Dating king saxophones
The website has been totally paid out of pocket since it’s inception.
I should have added Google Ads, or a Paypal button but never got to that level.
Swain, I also used these as assumptions: The drop in production for 1915-16 is based on similar drops among the other manufacturers as a result of World War I.
The slow decline in the late 1920’s and early 1930’s is based on similar fluctuations among other manufacturers.
Additionally, we would be grateful to anyone who owns a York horn not listed to contact us with the name, type, cities, and serial number (etc.). When California State University, Los Angeles stopped maintaining his site, and with the data I had collected, I attempted to recreate the dating work he had done using his own pioneering work while adding additional instrument data (including saxophones), patent research, new information that has come to light, and information gleaned from Horn-u-copia. Swain had cautioned that a five year spread on either side ( -) would be most accurate when dating an instrument using his original work.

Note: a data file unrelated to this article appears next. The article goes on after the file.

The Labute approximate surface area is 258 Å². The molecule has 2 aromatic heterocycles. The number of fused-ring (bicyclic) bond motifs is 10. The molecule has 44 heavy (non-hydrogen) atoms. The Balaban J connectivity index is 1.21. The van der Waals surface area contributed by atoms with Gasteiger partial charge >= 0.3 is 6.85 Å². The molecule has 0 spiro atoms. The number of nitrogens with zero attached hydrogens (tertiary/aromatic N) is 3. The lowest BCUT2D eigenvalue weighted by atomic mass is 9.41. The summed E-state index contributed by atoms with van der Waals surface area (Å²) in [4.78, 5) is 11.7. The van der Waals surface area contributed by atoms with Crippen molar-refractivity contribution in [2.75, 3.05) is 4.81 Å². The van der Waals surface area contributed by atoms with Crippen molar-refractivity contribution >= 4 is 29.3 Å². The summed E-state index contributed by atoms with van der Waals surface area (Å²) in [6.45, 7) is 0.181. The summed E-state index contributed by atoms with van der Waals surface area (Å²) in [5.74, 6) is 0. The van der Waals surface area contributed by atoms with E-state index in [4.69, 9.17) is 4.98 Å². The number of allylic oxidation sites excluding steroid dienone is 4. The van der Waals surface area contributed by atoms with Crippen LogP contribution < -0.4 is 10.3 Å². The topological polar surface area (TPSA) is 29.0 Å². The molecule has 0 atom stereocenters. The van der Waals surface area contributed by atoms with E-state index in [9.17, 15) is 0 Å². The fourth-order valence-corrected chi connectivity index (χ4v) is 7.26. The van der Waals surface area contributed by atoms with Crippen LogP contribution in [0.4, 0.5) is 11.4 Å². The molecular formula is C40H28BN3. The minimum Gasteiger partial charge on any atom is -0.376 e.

This guide was started using details of just a few hundred surviving York instruments.
There is now an expanded information base of over 2,600 York instruments to reference, starting with"York & Son" in 1887 and continuing through several name changes until the Grand Rapids plant was closed in 1971.
I am always collecting new information, and wouldn’t mind a donation here or there to help pay for some expenses (sooner or later I’ll add a Paypal button).
I am also collection alto and tenor Saxophone tonehole diameters for the entire horn for another project.